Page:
The Alentejo is an extensive region covering almost a third of Portugal. It stretches from the river Tagus to the north, which flows out to Lisbon, to the hills of the Algarve in the south. In the east the Alentejo shares a border with Spain, and to the west it opens onto the Atlantic Ocean. Essentially rural and sparsely populated, it offers a landscape that is uncommonly well conserved in this age of either intensive over cultivation or over commercialisation. Its scenic beauty, moderate climate and the abundance and quality of its heritage (monuments, architecture and ethnography); make the Alentejo an exceptional place to visit. Motorways make the region easy to reach but on leaving these routes visitors enter the rich landscapes of cork-oak woodland, wheat-fields, vineyards and olive groves, beaches and cliffs. Whilst walking, you will see the region’s traditional ways of living and working; meeting with local people who are by nature friendly and hospitable

The best period for walking is from February till December. July and August are not wise due to the heat that makes it uncomfortable for walking.

The area’s value at some points, in terms of geology, landscape, flora and fauna; has brought about their classification as “Protected Areas”. Such regions offer a warm welcome to lovers of nature, these coupled with the wonderful coastline, ensures that anyone seeking water and sun will find them throughout the interior of the Alentejo.

The area offers over 20 lakes. The Alentejo is excellent for easy to moderate walking as the landscape is rolling rather than mountainous. The area enjoys a very pleasant climate and is warmer in the spring and autumn than most other parts of Europe. This has traditionally made it extremely popular with Portuguese tourists in July and August, and yet it remains largely undiscovered by northern Europeans who tend to flock to the Algarve. You can also walk in January; generally the daytime temperatures will be around 16 or 17 and night time temperatures of around 9 degrees centigrade. The days can be clear and sunny but of course there is a greater risk of rain during these months.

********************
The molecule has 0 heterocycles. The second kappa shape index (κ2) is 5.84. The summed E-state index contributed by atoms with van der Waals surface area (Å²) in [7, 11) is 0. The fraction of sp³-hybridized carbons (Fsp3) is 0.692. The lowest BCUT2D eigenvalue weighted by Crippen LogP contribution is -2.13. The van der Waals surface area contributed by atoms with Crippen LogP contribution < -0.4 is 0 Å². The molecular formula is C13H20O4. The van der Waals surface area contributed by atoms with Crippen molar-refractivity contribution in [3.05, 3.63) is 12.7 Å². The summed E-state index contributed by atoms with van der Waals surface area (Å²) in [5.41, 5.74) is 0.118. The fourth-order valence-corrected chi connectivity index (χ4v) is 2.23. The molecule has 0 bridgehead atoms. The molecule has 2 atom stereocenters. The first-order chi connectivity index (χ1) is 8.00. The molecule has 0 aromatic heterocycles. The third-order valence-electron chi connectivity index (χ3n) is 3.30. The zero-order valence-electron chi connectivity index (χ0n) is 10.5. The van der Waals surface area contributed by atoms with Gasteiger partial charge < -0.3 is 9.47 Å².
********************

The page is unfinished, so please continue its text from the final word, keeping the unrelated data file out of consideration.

Rota Vicentina is a long distance route of more than 300 km, between Santiago do Cacém and Sagres, along the historical route that once connected main towns and villages and an alternative route by the sea. It is planned for travelers and locals, with the underlying objective to provide the territory with a simple but structured way to enjoy the region and nature, of one of the most beautiful landscapes of Europe. Rota Vicentina, with its two complementary itineraries, is an open path to travel on foot and get to know one of the best preserved coastlines in all of Europe. On your way you’ll cross charismatic small villages and towns, that through its people, traditions and memoirs will help you to grasp the essence of this rural region, with a very unique connection with the sea.